Vultures may not get a lot of love, or respect for that matter, from the public, but they play a vital role in cleaning up and recycling nature’s waste, which also helps prevent diseases from spreading. Vultures were once abundant throughout Asia, but that was until veterinary drug diclofenac became common. Used on cattle and livestock, researchers discovered in 2003 that the drug was toxic to vultures, killing any bird that consumed the deceased livestock. Within years populations plummeted, putting several once-abundant species on the Critically Endangered list.
Rapid response from conservationists, including innovative and unique programs, have provided hope that vultures species may still survive.
New global carbon map for 2.5 billion ha of forests
(05/31/2011) Tropical forests across Latin America, Africa, and Southeast Asia stored 247 gigatons of carbon — more than 30 years’ worth of current emissions from fossil fuels use — in the early 2000s, according to a comprehensive assessment of the world’s carbon stocks. The research, published in the journal Proceedings of the National Academy of Sciences by an international team of scientists, used data from 4,079 plot sites around the world and satellite-based measurements to estimate that forests store 193 billion tons of carbon in their vegetation and 54 billion tons in their roots structure. The study has produced a carbon map for 2.5 billion ha (6.2 billion acres) of forests.
After five years of campaigning, two Girl Scouts fighting palm oil in Girl Scout cookies are receiving wider media coverage this week after meeting with heads of Girl Scouts of the US. The organization has now agreed to research different options, such as sustainably-grown palm oil or using another ingredient, reports the Wall Street Journal. Above, the Girl Scout activists are interviewed on the CBS Early Show.
(05/04/2011) Girls Scouts USA has censored its Facebook page after receiving comments criticizing the organization, according to Rainforest Action Network (RAN). RAN along with Change.org and two Girl Scout activists, Rhiannon Tomtishen and Madison Vorva, declared today a social media day of activism against the Girl Scouts for using palm oil in their popular cookies. The oil has been linked to rainforest destruction in Indonesia and Malaysia.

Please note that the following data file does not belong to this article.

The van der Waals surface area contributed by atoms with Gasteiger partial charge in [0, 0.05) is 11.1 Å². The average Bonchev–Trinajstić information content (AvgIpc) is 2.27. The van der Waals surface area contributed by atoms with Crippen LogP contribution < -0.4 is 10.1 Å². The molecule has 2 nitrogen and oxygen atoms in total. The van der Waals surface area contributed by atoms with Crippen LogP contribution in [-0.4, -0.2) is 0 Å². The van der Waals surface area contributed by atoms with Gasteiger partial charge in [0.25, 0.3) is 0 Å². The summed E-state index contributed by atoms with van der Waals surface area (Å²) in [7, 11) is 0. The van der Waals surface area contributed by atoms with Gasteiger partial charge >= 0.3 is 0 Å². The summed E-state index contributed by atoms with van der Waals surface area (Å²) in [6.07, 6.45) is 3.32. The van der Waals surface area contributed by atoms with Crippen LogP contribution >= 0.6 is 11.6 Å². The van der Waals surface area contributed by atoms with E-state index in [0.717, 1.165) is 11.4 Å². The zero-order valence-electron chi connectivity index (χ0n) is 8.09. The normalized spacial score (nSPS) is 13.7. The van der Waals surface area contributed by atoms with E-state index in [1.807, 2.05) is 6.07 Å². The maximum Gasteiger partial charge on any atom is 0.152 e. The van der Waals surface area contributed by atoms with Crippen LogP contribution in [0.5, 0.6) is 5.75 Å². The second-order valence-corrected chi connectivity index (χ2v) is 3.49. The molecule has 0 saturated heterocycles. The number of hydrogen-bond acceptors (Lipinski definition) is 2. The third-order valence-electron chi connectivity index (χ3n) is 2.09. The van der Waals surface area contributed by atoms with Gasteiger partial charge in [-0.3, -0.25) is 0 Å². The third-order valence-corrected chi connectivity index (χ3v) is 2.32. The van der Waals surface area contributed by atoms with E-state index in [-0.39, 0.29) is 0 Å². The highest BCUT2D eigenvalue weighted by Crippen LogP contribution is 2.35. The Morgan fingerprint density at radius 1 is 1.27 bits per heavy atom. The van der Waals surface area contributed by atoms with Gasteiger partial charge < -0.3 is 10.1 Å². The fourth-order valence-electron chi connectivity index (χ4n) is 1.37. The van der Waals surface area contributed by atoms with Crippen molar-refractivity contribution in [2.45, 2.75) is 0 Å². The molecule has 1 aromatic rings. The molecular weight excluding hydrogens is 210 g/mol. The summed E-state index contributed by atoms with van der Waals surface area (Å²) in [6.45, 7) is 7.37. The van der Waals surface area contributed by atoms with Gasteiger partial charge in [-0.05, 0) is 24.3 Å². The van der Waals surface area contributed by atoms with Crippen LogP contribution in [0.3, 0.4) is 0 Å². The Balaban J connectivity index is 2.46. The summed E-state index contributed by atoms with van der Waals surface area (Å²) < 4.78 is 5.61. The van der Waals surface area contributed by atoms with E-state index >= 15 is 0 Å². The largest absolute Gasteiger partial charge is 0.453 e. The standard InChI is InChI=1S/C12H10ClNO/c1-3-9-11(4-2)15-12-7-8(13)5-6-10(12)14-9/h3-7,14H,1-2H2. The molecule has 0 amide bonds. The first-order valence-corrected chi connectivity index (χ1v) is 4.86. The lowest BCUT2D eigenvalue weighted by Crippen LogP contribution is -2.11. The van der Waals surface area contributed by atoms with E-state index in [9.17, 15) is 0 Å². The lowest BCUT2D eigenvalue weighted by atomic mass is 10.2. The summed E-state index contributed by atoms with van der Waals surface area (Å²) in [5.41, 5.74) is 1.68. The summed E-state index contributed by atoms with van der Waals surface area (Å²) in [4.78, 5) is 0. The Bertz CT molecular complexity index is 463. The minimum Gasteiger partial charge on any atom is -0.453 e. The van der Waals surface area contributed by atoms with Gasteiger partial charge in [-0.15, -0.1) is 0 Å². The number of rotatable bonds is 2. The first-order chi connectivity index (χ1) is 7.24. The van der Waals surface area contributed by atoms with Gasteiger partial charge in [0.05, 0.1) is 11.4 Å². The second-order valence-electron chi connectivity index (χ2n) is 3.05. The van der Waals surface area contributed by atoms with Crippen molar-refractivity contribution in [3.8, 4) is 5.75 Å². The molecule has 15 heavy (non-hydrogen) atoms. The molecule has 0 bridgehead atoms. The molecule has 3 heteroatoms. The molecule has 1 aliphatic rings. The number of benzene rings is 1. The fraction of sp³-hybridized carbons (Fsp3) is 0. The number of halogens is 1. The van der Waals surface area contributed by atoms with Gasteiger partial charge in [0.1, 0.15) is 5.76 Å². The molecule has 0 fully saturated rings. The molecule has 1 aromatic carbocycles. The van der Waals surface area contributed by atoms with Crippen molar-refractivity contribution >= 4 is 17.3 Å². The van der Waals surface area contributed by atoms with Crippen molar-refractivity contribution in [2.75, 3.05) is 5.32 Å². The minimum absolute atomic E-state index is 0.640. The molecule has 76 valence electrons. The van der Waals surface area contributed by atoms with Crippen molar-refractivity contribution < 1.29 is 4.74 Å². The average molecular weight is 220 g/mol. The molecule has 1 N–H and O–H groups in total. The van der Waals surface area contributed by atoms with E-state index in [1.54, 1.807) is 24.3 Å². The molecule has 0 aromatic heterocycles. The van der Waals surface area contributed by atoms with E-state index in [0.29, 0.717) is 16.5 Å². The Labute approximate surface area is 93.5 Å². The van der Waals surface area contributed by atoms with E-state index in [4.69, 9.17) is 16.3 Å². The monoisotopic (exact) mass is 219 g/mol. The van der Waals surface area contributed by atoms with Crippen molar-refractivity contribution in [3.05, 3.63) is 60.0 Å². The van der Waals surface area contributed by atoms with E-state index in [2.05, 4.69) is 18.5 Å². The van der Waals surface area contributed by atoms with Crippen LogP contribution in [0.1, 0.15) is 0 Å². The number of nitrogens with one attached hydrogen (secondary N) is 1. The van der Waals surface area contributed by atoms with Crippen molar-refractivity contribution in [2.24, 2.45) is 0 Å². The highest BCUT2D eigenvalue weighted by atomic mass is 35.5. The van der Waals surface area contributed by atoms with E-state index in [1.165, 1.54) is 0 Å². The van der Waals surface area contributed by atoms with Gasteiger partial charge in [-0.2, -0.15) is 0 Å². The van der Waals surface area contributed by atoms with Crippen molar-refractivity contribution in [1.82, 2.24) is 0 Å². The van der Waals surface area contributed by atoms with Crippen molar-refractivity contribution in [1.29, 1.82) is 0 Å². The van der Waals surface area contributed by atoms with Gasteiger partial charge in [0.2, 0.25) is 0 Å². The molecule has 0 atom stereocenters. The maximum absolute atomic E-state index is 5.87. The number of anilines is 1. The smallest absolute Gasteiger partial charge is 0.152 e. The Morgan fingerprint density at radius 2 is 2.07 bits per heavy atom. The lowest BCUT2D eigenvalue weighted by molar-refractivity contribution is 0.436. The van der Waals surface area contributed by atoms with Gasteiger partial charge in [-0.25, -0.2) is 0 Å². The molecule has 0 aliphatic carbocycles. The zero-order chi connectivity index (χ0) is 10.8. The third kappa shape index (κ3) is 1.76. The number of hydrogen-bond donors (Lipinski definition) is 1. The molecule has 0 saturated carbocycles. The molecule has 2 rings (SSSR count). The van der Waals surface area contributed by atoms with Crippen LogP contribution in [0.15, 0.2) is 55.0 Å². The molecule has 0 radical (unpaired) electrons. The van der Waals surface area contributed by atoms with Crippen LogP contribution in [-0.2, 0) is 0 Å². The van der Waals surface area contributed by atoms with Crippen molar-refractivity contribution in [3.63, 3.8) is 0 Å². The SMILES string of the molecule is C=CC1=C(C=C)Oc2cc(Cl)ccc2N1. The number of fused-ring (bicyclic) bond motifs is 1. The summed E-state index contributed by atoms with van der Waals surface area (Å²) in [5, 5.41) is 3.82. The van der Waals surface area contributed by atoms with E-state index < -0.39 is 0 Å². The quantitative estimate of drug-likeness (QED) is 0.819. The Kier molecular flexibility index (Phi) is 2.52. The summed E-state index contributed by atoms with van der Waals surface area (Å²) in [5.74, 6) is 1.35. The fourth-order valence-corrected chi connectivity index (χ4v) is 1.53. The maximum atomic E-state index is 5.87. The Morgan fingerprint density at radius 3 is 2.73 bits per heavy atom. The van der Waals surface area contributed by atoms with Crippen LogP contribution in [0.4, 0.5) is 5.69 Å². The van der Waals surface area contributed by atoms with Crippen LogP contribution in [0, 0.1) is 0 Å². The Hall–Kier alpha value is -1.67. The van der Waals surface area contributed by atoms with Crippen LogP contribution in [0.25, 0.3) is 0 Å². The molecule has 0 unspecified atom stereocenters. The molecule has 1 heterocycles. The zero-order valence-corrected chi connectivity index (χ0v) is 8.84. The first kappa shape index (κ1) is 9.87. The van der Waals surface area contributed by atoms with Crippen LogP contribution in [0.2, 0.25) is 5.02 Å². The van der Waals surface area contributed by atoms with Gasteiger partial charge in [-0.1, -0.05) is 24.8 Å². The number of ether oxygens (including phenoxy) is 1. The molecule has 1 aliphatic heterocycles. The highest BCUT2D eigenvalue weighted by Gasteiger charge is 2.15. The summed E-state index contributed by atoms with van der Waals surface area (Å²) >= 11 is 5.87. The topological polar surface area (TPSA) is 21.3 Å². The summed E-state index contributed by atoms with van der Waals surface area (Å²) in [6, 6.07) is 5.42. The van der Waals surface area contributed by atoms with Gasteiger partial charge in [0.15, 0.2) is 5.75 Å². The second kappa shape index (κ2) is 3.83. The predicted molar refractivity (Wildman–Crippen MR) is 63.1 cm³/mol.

“On World Oceans Day, Oceana honors those who have made a significant, ongoing contribution to ocean conservation. This year, hundreds were nominated, and a panel of experts selected the following finalists. Vote now for your favorite in both categories: adult and junior. ”
There’s no question that the ocean needs heroes. The world’s oceans, and its wildlife, face significant pressure from a wide variety of human-caused problems: overfishing, climate change, pollution, acidification among others. From coral reefs to sharks to sea turtles, many species are vanishing at unparalleled rates due to these and other issues.
The International Institute for Species Exploration at Arizona State University has selected its top ten new species from 2010. While all the species are extraordinary, one was discovered in a most baffling, manner: taken from the nasal mucous membrane of a person in a Peruvian clinic. This 2-inch leech is named Tyrannobdella rex, which means ‘tyrant leech king’, because of a resemblance to the extinct T-Rex: both share a massive jaw and gigantic teeth. Imagine having that up your nose! The image above shows the Tyrannobdella rex’s anterior sucker exhibiting velar mouth and longitudinal slit through which the dorsal jaw protrudes when feeding. Scale bar is 1 mm. .
The T-rex nose-embedding leech is not the only species though. There’s also the Mozart glowing mushroom, the fruit-eating giant lizard, the spider that weaves the strongest silk, the antediluvian cockroach, among other biological marvels!
(05/23/2011) If we had to characterize our understanding of life on Earth as either ignorant or knowledgeable, the former would be most correct. In 250 years of rigorous taxonomic work researchers have cataloged nearly two million species, however scientists estimate the total number of species on Earth is at least five million and perhaps up to a hundred million. This means every year thousands of new species are discovered by researchers, and from these thousands, the International Institute for Species Exploration at Arizona State University selects ten especially notable new species.
With 6,400 solar cells producing 1.56 megawatts, the Cincinnati Zoo says its new solar parking lot the largest publicly accessible urban solar array in the US. The zoo says that on average the solar array with cover 1/5 of its total energy use and on some days will actually send clean energy back to the grid.